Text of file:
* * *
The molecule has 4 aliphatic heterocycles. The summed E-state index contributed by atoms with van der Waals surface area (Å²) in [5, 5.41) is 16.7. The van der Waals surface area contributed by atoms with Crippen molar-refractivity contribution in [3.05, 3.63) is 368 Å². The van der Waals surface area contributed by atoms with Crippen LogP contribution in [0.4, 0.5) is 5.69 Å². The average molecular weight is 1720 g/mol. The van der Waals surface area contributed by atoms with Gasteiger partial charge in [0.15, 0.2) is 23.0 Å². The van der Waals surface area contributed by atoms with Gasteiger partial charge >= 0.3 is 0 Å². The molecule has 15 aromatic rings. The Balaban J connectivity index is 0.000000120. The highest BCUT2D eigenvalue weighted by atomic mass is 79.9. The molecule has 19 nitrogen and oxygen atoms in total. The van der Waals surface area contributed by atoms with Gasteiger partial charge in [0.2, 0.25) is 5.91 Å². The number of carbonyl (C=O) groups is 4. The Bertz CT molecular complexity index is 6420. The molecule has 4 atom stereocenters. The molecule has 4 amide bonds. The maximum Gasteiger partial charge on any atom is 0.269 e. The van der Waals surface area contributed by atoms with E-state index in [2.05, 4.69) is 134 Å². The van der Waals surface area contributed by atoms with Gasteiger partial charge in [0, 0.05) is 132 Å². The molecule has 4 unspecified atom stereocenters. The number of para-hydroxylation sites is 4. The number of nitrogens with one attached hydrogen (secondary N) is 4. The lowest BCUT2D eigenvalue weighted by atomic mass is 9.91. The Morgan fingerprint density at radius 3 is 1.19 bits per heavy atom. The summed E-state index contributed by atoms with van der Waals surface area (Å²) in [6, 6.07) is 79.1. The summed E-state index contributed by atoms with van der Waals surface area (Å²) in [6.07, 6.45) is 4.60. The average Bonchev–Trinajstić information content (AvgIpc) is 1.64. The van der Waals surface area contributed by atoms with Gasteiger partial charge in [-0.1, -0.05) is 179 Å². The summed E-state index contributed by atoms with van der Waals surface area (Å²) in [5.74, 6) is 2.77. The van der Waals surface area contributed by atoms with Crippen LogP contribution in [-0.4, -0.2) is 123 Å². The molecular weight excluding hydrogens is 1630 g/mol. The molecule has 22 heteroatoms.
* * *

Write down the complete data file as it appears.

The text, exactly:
The molecule has 4 aliphatic heterocycles. The summed E-state index contributed by atoms with van der Waals surface area (Å²) in [5, 5.41) is 16.7. The van der Waals surface area contributed by atoms with Crippen molar-refractivity contribution in [3.05, 3.63) is 368 Å². The van der Waals surface area contributed by atoms with Crippen LogP contribution in [0.4, 0.5) is 5.69 Å². The average molecular weight is 1720 g/mol. The van der Waals surface area contributed by atoms with Gasteiger partial charge in [0.15, 0.2) is 23.0 Å². The van der Waals surface area contributed by atoms with Gasteiger partial charge >= 0.3 is 0 Å². The molecule has 15 aromatic rings. The Balaban J connectivity index is 0.000000120. The highest BCUT2D eigenvalue weighted by atomic mass is 79.9. The molecule has 19 nitrogen and oxygen atoms in total. The van der Waals surface area contributed by atoms with Gasteiger partial charge in [0.2, 0.25) is 5.91 Å². The number of carbonyl (C=O) groups is 4. The Bertz CT molecular complexity index is 6420. The molecule has 4 atom stereocenters. The molecule has 4 amide bonds. The maximum Gasteiger partial charge on any atom is 0.269 e. The van der Waals surface area contributed by atoms with E-state index in [2.05, 4.69) is 134 Å². The van der Waals surface area contributed by atoms with Gasteiger partial charge in [0, 0.05) is 132 Å². The molecule has 4 unspecified atom stereocenters. The number of para-hydroxylation sites is 4. The number of nitrogens with one attached hydrogen (secondary N) is 4. The lowest BCUT2D eigenvalue weighted by atomic mass is 9.91. The Morgan fingerprint density at radius 3 is 1.19 bits per heavy atom. The summed E-state index contributed by atoms with van der Waals surface area (Å²) in [6, 6.07) is 79.1. The summed E-state index contributed by atoms with van der Waals surface area (Å²) in [6.07, 6.45) is 4.60. The average Bonchev–Trinajstić information content (AvgIpc) is 1.64. The van der Waals surface area contributed by atoms with Gasteiger partial charge in [-0.1, -0.05) is 179 Å². The summed E-state index contributed by atoms with van der Waals surface area (Å²) in [5.74, 6) is 2.77. The van der Waals surface area contributed by atoms with Crippen LogP contribution in [-0.4, -0.2) is 123 Å². The molecular weight excluding hydrogens is 1630 g/mol. The molecule has 22 heteroatoms.